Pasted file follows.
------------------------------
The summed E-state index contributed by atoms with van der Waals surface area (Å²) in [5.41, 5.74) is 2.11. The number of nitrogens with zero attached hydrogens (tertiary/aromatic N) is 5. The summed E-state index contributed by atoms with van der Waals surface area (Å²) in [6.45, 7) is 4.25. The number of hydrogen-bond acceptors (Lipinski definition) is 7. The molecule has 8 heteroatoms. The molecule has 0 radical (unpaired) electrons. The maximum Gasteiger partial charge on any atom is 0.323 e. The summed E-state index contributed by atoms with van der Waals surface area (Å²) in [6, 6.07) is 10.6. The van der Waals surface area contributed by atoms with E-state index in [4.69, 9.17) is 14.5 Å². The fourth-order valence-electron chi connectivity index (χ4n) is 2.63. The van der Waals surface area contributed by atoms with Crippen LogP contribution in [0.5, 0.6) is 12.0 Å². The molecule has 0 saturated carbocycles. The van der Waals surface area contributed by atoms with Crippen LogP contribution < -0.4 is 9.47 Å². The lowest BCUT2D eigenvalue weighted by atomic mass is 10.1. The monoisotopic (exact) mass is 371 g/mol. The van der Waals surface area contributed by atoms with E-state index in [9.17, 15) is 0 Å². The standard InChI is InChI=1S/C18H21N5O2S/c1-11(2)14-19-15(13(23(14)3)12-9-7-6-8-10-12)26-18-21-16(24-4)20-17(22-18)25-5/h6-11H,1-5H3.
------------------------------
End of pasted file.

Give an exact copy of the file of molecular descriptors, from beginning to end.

The summed E-state index contributed by atoms with van der Waals surface area (Å²) in [5.41, 5.74) is 2.11. The number of nitrogens with zero attached hydrogens (tertiary/aromatic N) is 5. The summed E-state index contributed by atoms with van der Waals surface area (Å²) in [6.45, 7) is 4.25. The number of hydrogen-bond acceptors (Lipinski definition) is 7. The molecule has 8 heteroatoms. The molecule has 0 radical (unpaired) electrons. The maximum Gasteiger partial charge on any atom is 0.323 e. The summed E-state index contributed by atoms with van der Waals surface area (Å²) in [6, 6.07) is 10.6. The van der Waals surface area contributed by atoms with E-state index in [4.69, 9.17) is 14.5 Å². The fourth-order valence-electron chi connectivity index (χ4n) is 2.63. The van der Waals surface area contributed by atoms with Crippen LogP contribution in [0.5, 0.6) is 12.0 Å². The molecule has 0 saturated carbocycles. The van der Waals surface area contributed by atoms with Crippen LogP contribution < -0.4 is 9.47 Å². The lowest BCUT2D eigenvalue weighted by atomic mass is 10.1. The monoisotopic (exact) mass is 371 g/mol. The van der Waals surface area contributed by atoms with E-state index in [9.17, 15) is 0 Å². The standard InChI is InChI=1S/C18H21N5O2S/c1-11(2)14-19-15(13(23(14)3)12-9-7-6-8-10-12)26-18-21-16(24-4)20-17(22-18)25-5/h6-11H,1-5H3.